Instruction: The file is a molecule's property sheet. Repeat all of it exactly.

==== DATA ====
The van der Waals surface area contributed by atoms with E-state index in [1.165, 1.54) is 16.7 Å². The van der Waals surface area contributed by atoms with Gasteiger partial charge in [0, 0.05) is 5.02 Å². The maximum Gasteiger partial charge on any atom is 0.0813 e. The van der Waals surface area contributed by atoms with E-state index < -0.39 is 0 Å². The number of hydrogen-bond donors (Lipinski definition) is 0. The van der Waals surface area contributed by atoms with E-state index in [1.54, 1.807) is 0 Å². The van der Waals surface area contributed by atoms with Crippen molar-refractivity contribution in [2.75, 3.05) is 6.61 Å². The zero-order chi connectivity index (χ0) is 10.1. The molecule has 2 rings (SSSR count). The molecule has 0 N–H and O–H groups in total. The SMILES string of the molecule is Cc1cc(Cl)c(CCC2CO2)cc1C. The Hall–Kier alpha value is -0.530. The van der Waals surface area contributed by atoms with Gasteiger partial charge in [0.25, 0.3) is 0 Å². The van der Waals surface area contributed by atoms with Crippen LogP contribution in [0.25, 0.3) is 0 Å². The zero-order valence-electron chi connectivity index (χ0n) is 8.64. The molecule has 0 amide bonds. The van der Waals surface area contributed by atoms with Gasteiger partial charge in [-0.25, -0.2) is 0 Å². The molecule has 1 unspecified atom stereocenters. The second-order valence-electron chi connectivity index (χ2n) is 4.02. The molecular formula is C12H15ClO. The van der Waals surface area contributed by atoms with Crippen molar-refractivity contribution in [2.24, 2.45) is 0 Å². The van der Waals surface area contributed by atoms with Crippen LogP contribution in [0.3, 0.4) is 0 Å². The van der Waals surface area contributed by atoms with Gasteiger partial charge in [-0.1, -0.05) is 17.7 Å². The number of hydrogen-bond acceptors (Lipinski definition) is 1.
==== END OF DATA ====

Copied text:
The van der Waals surface area contributed by atoms with E-state index in [1.165, 1.54) is 16.7 Å². The van der Waals surface area contributed by atoms with Gasteiger partial charge in [0, 0.05) is 5.02 Å². The maximum Gasteiger partial charge on any atom is 0.0813 e. The van der Waals surface area contributed by atoms with E-state index < -0.39 is 0 Å². The number of hydrogen-bond donors (Lipinski definition) is 0. The van der Waals surface area contributed by atoms with E-state index in [1.54, 1.807) is 0 Å². The van der Waals surface area contributed by atoms with Crippen molar-refractivity contribution in [2.75, 3.05) is 6.61 Å². The zero-order chi connectivity index (χ0) is 10.1. The molecule has 2 rings (SSSR count). The molecule has 0 N–H and O–H groups in total. The SMILES string of the molecule is Cc1cc(Cl)c(CCC2CO2)cc1C. The Hall–Kier alpha value is -0.530. The van der Waals surface area contributed by atoms with Gasteiger partial charge in [0.25, 0.3) is 0 Å². The van der Waals surface area contributed by atoms with Crippen LogP contribution in [0.25, 0.3) is 0 Å². The zero-order valence-electron chi connectivity index (χ0n) is 8.64. The molecule has 0 amide bonds. The van der Waals surface area contributed by atoms with Gasteiger partial charge in [-0.25, -0.2) is 0 Å². The molecule has 1 unspecified atom stereocenters. The second-order valence-electron chi connectivity index (χ2n) is 4.02. The molecular formula is C12H15ClO. The van der Waals surface area contributed by atoms with Crippen molar-refractivity contribution in [2.24, 2.45) is 0 Å². The van der Waals surface area contributed by atoms with Crippen LogP contribution in [0.3, 0.4) is 0 Å². The van der Waals surface area contributed by atoms with Gasteiger partial charge in [-0.1, -0.05) is 17.7 Å². The number of hydrogen-bond acceptors (Lipinski definition) is 1.